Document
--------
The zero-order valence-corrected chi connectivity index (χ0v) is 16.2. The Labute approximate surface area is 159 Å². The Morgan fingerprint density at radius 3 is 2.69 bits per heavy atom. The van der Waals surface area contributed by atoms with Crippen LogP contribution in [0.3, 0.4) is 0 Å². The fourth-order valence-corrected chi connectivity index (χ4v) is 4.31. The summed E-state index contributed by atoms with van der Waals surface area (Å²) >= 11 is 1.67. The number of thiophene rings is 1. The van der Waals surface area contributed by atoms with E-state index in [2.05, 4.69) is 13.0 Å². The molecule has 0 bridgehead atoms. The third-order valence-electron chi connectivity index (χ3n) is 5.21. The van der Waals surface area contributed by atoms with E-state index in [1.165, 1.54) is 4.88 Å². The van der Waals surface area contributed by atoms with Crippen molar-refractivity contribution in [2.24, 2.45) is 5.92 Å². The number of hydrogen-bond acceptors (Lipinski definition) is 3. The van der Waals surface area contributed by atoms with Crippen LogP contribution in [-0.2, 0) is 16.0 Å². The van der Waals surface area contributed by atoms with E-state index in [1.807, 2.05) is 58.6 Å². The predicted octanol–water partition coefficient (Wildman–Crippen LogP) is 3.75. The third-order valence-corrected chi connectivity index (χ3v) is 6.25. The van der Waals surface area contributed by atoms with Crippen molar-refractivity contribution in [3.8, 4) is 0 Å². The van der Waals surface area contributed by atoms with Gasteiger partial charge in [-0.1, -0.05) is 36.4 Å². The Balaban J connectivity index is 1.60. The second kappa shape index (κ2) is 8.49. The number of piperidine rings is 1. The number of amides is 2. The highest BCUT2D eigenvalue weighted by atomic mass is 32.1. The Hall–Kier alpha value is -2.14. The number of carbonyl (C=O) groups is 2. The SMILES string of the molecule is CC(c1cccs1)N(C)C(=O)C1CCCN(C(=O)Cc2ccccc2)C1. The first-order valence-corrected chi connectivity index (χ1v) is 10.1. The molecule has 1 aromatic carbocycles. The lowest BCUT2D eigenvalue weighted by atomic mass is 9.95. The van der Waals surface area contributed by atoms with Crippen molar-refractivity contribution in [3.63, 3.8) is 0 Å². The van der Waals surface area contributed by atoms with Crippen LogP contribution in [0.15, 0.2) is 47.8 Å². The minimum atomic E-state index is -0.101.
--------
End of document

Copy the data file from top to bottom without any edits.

The zero-order valence-corrected chi connectivity index (χ0v) is 16.2. The Labute approximate surface area is 159 Å². The Morgan fingerprint density at radius 3 is 2.69 bits per heavy atom. The van der Waals surface area contributed by atoms with Crippen LogP contribution in [0.3, 0.4) is 0 Å². The fourth-order valence-corrected chi connectivity index (χ4v) is 4.31. The summed E-state index contributed by atoms with van der Waals surface area (Å²) >= 11 is 1.67. The number of thiophene rings is 1. The van der Waals surface area contributed by atoms with E-state index in [2.05, 4.69) is 13.0 Å². The molecule has 0 bridgehead atoms. The third-order valence-electron chi connectivity index (χ3n) is 5.21. The van der Waals surface area contributed by atoms with E-state index in [1.165, 1.54) is 4.88 Å². The van der Waals surface area contributed by atoms with Crippen molar-refractivity contribution in [2.24, 2.45) is 5.92 Å². The number of hydrogen-bond acceptors (Lipinski definition) is 3. The van der Waals surface area contributed by atoms with Crippen LogP contribution in [-0.2, 0) is 16.0 Å². The van der Waals surface area contributed by atoms with E-state index in [1.807, 2.05) is 58.6 Å². The predicted octanol–water partition coefficient (Wildman–Crippen LogP) is 3.75. The third-order valence-corrected chi connectivity index (χ3v) is 6.25. The van der Waals surface area contributed by atoms with Crippen molar-refractivity contribution in [3.8, 4) is 0 Å². The van der Waals surface area contributed by atoms with Gasteiger partial charge in [-0.1, -0.05) is 36.4 Å². The Balaban J connectivity index is 1.60. The second kappa shape index (κ2) is 8.49. The number of piperidine rings is 1. The number of amides is 2. The highest BCUT2D eigenvalue weighted by atomic mass is 32.1. The Hall–Kier alpha value is -2.14. The number of carbonyl (C=O) groups is 2. The SMILES string of the molecule is CC(c1cccs1)N(C)C(=O)C1CCCN(C(=O)Cc2ccccc2)C1. The first-order valence-corrected chi connectivity index (χ1v) is 10.1. The molecule has 1 aromatic carbocycles. The lowest BCUT2D eigenvalue weighted by atomic mass is 9.95. The van der Waals surface area contributed by atoms with Crippen molar-refractivity contribution in [3.63, 3.8) is 0 Å². The van der Waals surface area contributed by atoms with Crippen LogP contribution in [0.15, 0.2) is 47.8 Å². The minimum atomic E-state index is -0.101.